Danny Hess builds sustainably-minded surfboards from reclaimed wood and recycled foam in an impossibly hip workshop in the Outer Sunset neighborhood of San Francisco. The space is called “The Woodshop,” for reasons that were immediately obvious when I peered through the windows looking for Hess: wooden surfboards, thick redwood tables, and stacks of timber were artfully arranged in a small showroom at the front of the shop. At the back of the showroom, just visible through the sawdust-caked porthole windows of two swinging doors, were bandsaws and jigsaws and dozens of planers hanging from racks.
I walked inside and, after a quick round of predictably firm, carpenter-y handshakes with Hess and his shop mates, proceeded directly to a snub-nosed 5’6” that had caught my eye through the window. Hess’ boards are sold in the local alternative-craft surf shop Mollusk and are relatively common in San Francisco lineups, but I’d yet to actually hold one. It was surprisingly light, with a deck and rails made of different colors of wood and a bottom of bright-white foam. Hess’ high-performance shortboards are recycled EPS cores wrapped in a wood shell, usually poplar. But he also makes guns, hybrids, and the occasional log. They’re not cheap, running nearly $1,300 per board, but in theory you could surf the more durable wooden designs for a decade or more.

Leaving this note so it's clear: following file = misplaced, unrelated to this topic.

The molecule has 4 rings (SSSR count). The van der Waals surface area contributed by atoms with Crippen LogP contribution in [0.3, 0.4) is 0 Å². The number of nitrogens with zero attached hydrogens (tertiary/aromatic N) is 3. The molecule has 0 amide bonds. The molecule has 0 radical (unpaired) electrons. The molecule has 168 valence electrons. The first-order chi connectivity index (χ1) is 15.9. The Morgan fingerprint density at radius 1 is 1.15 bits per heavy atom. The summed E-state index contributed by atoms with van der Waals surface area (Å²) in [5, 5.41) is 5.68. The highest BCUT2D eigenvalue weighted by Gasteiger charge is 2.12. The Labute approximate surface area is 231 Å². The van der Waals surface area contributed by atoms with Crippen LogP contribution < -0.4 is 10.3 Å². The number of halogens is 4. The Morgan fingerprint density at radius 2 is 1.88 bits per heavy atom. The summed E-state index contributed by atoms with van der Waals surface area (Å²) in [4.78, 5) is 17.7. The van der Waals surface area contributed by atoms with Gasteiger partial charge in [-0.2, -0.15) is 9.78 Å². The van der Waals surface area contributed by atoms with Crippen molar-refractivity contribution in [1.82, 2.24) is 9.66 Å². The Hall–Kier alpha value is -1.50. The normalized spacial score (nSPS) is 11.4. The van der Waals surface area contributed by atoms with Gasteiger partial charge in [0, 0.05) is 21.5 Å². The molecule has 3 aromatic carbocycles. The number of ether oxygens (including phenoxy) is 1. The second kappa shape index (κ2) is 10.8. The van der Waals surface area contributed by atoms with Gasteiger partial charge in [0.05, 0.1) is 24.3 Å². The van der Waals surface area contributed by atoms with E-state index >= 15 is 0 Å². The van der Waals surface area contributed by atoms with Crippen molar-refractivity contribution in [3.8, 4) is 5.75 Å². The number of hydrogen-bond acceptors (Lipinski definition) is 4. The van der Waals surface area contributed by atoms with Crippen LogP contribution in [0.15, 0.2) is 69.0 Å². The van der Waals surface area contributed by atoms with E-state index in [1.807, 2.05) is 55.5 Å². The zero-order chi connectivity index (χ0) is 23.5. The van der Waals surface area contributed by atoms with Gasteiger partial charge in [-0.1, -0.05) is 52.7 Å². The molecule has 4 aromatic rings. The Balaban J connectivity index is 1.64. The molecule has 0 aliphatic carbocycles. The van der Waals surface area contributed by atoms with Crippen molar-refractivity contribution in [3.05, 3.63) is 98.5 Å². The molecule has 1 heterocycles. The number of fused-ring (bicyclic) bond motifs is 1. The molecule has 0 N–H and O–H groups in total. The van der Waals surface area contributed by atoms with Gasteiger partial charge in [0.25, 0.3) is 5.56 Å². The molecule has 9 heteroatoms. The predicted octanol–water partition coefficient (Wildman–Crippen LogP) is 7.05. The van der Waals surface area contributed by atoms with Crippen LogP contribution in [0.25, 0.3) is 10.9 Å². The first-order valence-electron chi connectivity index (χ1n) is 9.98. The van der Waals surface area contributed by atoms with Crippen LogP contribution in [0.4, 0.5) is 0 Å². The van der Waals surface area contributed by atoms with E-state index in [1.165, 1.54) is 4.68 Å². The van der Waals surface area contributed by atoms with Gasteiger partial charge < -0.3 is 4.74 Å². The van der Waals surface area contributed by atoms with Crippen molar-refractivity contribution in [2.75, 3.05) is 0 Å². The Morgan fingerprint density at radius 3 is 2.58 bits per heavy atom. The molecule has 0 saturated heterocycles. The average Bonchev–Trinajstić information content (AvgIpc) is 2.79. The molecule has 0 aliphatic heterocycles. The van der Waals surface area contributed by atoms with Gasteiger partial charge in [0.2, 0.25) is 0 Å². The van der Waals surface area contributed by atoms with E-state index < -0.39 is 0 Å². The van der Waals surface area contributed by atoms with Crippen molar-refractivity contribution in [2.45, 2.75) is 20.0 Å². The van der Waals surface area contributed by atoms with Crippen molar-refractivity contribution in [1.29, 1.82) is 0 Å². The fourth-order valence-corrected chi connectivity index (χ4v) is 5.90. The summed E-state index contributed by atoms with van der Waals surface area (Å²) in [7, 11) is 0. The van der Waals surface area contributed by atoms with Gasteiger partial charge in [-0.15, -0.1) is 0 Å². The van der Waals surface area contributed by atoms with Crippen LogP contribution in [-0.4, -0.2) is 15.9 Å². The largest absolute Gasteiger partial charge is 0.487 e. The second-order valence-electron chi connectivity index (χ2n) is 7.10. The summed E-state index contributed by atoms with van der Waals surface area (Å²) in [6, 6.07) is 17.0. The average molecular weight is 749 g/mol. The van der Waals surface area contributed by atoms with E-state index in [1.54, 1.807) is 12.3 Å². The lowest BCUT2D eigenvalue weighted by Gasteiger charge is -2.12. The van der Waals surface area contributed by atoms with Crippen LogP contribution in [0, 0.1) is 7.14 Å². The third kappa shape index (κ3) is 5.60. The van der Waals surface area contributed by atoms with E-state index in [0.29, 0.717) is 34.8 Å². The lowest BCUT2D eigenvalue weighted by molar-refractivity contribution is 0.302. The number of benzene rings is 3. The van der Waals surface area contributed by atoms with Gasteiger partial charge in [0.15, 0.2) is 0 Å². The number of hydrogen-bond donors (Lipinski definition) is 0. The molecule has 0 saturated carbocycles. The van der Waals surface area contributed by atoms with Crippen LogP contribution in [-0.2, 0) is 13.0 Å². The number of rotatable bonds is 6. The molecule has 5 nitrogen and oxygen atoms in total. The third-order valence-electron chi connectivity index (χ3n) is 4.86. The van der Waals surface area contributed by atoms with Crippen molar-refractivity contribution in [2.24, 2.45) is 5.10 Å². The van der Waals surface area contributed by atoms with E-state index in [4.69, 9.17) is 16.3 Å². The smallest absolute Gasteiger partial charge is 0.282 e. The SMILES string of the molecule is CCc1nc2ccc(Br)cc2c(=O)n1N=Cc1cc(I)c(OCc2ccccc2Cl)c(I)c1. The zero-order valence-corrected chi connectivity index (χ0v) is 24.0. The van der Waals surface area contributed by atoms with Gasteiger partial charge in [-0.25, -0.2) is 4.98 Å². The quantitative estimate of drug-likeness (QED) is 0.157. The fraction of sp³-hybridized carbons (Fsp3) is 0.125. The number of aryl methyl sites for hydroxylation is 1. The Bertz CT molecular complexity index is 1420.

There are enough people who consider the boards a worthy investment to keep Hess Surfboards backlogged with a six- to eight-month waitlist. “When Clark Foam shut down in 2005, it really sparked a better dialogue among surfers and shapers about what a surfboard could be,” says Hess. “People started thinking about a surfboard as a lifetime investment again.” Hess, with a background in sustainable home remodeling, was more than happy to oblige. He’d built his first foam board at 16, moved on to wood boards in 2000, and hung up his hammer for a planer in 2005 to make a career out of building these lifetime surfboard investments.
“I want to make sustainably-built boards as an option for people who care about where their products come from,” says Hess. “But a surfboard isn’t going to change the world.” Hess thinks of more eco-friendly boards as just one piece of a holistic approach to sustainable living. Boards built with reclaimed, sustainably harvested wood, recycled foam, and bio-resins are a start, but he wants to take it even further. Hess is working on a lightweight, lip-cracking shortboard made entirely out of wood and sealed with plant oils. No foam, no fiberglass, no resin. I grabbed one of his early prototypes and it felt unlike any other surfboard I’ve ever touched—strong, solid, and alive. Like an equal parts blend of surfing’s past and future.